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Page history last edited by PBworks 12 years, 4 months ago

Many Pagans practise magic (some do not) as part of their spiritual practice. Magic is difficult to refine, and the relationship between magic and religion is widely discussed among anthropologists and theologians. Most Pagans accept some form of the famous definition coined by Aleister Crowley: "The art of causing change in accordance with will." Many would add some qualification, such as "... by spiritual or occult means."


Wiccan rituals often include healing magic, divination, and other workings, subject to a code of ethics which is summarised in the saying "An it harm none, do what ye will" (If it harms no-one, do what you will). The most classical form of Wiccan practical magical work is the 'raising of power'. In this technique a group dances, chants or otherwise increases their excitment and energy while concentrating on the goal of the work. At a chosen moment the activity ceases and the 'energy' is directed toward the goal of the spell.


Heathens and other reconstructionists tend not to perform magic as part of their rituals; they are more likely to seek help from a specialist, such as a seiðr-worker. Heathen or northern magic can be devidied into two broad categories. Simply, the 'Galdor' is the use of spoken or sung spells, runes, and signs. Seidr is the use of trances, visions and sexual arts.


Magick or Magic is derived from the Latin term Magia. The term derives from the name of the persian Fire-Priests, the Magi. Some of these ritual priests wandered the Hellenic world, offering to use their rituals to virtually command the Gods to provide love, success, etc to their clients. The Greeks found this impious, and thus the tension between 'magic' and 'religion' was born. Many different practitioners and anthropologists have attempted to define it.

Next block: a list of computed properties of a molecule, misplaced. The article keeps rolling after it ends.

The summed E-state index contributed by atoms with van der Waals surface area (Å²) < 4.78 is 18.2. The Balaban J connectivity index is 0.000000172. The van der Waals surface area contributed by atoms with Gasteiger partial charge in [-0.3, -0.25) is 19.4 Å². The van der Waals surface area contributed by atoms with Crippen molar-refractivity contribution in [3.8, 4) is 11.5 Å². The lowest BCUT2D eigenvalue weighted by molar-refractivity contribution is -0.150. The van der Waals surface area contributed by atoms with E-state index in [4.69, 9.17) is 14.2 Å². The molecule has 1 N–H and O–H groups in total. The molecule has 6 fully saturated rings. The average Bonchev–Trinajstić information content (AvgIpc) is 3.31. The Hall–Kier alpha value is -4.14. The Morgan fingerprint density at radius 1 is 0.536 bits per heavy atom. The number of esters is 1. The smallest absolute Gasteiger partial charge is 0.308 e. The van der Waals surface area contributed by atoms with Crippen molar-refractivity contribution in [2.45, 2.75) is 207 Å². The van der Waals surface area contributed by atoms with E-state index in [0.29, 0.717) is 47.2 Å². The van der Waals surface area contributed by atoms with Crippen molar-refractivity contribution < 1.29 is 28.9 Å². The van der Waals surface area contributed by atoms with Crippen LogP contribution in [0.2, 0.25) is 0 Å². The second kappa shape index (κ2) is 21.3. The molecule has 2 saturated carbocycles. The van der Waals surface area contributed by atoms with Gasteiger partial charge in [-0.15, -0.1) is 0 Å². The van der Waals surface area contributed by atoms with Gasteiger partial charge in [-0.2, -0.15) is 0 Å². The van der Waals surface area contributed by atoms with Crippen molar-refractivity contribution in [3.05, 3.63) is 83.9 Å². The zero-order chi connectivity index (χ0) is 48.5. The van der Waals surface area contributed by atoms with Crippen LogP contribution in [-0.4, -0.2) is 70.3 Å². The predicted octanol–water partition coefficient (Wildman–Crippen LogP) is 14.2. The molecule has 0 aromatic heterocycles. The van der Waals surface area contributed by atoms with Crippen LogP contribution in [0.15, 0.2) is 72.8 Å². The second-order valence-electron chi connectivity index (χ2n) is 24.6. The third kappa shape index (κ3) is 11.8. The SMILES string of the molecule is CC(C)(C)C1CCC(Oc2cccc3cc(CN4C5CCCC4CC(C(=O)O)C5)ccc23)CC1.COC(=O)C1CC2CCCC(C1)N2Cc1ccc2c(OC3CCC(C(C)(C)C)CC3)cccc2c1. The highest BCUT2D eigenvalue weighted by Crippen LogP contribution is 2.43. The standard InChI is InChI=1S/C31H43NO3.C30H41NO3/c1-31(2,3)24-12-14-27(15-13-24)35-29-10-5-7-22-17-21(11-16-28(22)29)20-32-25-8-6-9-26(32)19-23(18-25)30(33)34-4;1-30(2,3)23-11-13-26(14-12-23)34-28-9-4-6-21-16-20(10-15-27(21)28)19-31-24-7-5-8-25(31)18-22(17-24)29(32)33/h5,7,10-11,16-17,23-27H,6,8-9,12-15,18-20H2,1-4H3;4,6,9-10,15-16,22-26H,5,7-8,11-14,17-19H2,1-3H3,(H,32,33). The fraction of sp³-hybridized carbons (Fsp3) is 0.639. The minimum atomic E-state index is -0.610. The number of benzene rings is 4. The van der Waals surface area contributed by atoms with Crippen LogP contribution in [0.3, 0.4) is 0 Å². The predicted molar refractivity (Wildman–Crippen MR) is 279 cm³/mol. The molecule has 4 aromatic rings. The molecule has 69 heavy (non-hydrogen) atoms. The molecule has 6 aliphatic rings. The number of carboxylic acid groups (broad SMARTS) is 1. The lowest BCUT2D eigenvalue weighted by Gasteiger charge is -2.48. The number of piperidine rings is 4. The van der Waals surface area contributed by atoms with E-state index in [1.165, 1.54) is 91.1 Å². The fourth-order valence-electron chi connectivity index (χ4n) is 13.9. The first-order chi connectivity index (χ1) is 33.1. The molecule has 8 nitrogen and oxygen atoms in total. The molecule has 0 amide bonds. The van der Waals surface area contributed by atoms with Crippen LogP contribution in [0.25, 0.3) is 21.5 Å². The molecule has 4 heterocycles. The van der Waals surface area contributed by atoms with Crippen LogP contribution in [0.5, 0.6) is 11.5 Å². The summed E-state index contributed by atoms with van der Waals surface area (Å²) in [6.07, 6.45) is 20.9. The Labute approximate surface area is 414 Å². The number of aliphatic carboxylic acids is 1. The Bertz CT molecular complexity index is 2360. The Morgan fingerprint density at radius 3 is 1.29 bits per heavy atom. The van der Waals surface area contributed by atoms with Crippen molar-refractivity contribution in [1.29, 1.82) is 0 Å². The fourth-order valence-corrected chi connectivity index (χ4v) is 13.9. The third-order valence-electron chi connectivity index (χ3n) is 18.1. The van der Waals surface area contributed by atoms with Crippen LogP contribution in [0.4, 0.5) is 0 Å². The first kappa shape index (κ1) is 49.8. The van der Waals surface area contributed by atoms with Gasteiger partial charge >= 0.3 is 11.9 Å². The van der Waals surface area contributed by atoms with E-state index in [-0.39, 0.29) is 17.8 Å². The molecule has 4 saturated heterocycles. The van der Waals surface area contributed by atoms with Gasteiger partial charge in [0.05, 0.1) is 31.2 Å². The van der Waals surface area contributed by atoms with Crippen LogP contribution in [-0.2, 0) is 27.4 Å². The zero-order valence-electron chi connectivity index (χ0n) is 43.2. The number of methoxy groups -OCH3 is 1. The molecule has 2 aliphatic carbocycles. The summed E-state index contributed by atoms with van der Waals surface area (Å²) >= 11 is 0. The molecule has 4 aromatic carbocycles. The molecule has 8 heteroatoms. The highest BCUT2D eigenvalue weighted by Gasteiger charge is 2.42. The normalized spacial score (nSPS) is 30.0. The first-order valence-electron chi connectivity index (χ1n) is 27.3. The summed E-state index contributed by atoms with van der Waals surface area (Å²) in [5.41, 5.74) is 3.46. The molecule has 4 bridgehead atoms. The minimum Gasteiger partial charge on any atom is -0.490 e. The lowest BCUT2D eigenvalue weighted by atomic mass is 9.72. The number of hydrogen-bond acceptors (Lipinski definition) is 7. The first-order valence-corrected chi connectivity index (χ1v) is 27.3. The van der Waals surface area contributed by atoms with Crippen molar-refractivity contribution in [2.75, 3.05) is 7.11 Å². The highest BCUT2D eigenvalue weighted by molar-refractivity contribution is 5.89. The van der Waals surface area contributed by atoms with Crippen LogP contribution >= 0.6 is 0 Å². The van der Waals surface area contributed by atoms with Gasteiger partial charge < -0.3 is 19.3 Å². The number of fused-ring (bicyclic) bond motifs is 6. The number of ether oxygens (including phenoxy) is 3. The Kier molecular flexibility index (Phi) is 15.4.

"Magic is the highest, most absolute, and most divine knowledge of natural philosophy, advanced in its works and operations by a right understanding of the inward and occult workings of things, so that true actives being applied to true passives, strange and admirable effects will be produced" Pseudo-Solomon, in the Greater Key


"the Science and Art of causing Change to occur in conformity with Will." -- Aleister Crowley


practices designed to gain control over the supernatural. Magic and religion are separated in several ways in anthropology. For some anthropologists magic tries to gain control over the supernatural. Others see magic as being individual, while religion is a group phenomena that creates lasting social bonds. Malinowski saw magic as a means to an end, while religion was the end in itself. Other anthropologists find separating magic and religion very difficult. --oregonstate.edu/instruct/anth370/gloss.html


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